Where to go from here? Our raw materials gone. Detailed descriptions of the manufacturing process lost, and some of the fun was lost. Enthusiasm needs to be fed, once  when doing a winter show, my neighbouring stall - an old timer who had put in many years - gave wise words along the line of  ‘ you must keep the fun in what you’re doing or else you run out of enthusiasm’.  The manufacture’s  unwillingness  to communicate - a business version of ghosting had left a sour taste in the mouth. After doing some digging,  I discovered that other companies were left with orders unfulfilled. We were relatively lucky.


Throughout the autumn we looked for another manufacturing company. Again, with  some googling,  we found one in Suffolk. This time we pledged to visit first, which we duly did. The place was a converted barn and a bit more ‘home-made’ than I had expected. The owners were friendly and assured us they were capable to making up our order. We signed on and asked for sample bars to be made.

Months followed with excuse after excuse as to why the sample bars did not arrive.

They did answer the ‘phone and one reason given for not sending the sample bars  was they were in the middle of the country and could not get the package to a post office. I offered to arrange for courier pick up - that made the owner  say that his sister would post the samples tomorrow as he did not wish to wait until 8 pm which was the latest the courier might arrive. A bit bizarre to think that the samples had been made and were waiting to be posted.

Four days later a parcel from them arrived, when we opened it had a size 18 fuchsia pink cotton dress in it. Instead of sending the parcel to our home address as requested, they sent it to our registered address (which is  on the side of our packets). We rung our registered address company who were clear that they had forwarded it correctly. The Royal mail asked that the sender lodge a lost parcel complaint , having no faith that they would do this , I also  lodged one. The picture shown on the Royal Mail tracking system was identified as the wrong one by our manufacturer, the label written by our shampoo manufacturer was covering a label written to a third party (who presumably had lost a fuchsia pink dress). My assumption was that 'our' label had come off and got stuck on the wrong parcel. The shampoo manufacturer opted to try to find the lost parcel. 15 days later the Royal Mail sent a polite letter saying they had been unable to trace our parcel. I wrote to the manufacturer - who had not communicated in that time- advising that after several months we still did not have any sample bars and we were  halting the contract.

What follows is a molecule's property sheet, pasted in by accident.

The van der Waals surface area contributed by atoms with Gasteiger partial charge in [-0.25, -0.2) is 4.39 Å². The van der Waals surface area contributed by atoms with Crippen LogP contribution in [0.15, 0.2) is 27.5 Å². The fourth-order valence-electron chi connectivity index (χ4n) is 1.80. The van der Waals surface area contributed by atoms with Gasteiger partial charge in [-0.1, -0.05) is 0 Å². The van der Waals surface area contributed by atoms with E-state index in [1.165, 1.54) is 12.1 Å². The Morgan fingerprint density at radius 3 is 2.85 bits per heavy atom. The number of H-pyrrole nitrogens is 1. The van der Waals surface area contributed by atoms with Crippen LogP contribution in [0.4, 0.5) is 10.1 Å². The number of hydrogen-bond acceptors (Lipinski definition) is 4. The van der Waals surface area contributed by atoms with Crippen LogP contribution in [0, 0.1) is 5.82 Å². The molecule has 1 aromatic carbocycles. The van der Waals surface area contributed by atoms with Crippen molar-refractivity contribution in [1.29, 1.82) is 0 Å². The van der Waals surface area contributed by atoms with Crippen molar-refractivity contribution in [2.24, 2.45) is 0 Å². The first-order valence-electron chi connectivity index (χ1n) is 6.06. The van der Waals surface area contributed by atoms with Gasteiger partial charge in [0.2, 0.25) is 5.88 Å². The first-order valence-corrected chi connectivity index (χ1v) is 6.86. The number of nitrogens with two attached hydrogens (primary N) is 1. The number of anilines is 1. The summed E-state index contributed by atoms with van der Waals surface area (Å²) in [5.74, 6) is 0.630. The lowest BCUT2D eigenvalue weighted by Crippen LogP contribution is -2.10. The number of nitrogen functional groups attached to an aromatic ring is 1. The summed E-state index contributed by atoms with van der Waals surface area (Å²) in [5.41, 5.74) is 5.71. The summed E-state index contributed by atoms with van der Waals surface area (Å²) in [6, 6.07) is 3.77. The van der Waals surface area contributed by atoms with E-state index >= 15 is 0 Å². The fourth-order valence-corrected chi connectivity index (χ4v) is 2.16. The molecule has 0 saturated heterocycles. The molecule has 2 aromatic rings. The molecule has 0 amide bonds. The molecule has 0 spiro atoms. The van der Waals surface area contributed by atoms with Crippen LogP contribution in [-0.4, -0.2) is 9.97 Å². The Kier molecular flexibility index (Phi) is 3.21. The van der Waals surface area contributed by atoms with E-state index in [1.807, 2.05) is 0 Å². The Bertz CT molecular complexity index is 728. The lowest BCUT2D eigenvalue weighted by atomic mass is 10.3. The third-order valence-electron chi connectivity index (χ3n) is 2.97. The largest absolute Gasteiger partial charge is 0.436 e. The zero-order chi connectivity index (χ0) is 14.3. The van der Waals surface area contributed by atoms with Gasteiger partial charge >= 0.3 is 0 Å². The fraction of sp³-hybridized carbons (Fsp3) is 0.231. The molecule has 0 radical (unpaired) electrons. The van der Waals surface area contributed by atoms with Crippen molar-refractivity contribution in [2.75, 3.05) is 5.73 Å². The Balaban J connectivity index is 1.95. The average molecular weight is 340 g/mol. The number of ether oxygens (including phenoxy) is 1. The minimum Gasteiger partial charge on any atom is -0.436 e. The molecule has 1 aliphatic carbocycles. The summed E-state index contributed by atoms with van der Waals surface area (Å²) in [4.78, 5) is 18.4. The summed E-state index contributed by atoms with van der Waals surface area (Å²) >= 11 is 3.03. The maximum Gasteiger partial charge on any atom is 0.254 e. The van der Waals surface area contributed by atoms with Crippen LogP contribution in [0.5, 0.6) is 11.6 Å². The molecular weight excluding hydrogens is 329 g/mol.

Were we just very unlucky or is this fairly standard? Certainly , for us, finding a good manufacturer who did what they say they will do was more difficult than initially thought.


In finding our third manufacturer we asked  friends and companions that we had made during the past year as a business. On recommendation we settled on the third manufacturer in Wiltshire, who  asked me to purchase some of   the more unusual  raw materials for the sample bars. I now realise that the second manufacturer had not been straight with the truth  as one of the raw materials had stopped being sold in small amounts forcing me  to purchase a 23 lit drum costing over £1,000. How then could the second manufacture have made our bars to our specification and not mentioned that they had to make this purchase on our behalf?

My assumption is that the bars they made did not contain everything that we asked them to contain. Trust and reputation are everything. You are not there on the production line when the bars are being made. The company tells you what is in them - and it is their reputation on the line as well as yours.


Our third set of samples were made with ease, and we are in the process of ordering our second batch of Back-to-Basics bar - almost two  years on from our first manufacturer going under.


So, what are the lessons learnt ?

Undertake due diligence of the company first - Companies House is not enough - the North Wales company was registered at Companies House - until it wasn’t! The company in the East of England is still registered and has made a profit this year - yet with us they were untrustworthy.

 In my humble opinion the best due diligence you can do is follow up on  recommendations from a third party who you trust.

Visiting the manufacturer is also important, we visited our second manufacturer - and should have had alarm bells ringing at the small size of it - don’t ignore any alarm bells.


Finally , once you have found a company try to get to know who you are dealing with - visit them if possible and try to make relationships with their employees. I don’t mean take them out for drinks, just speak to them on the ‘phone, attempt to  stick with one person. Follow your instincts if things don’t feel right - then they probably aren’t.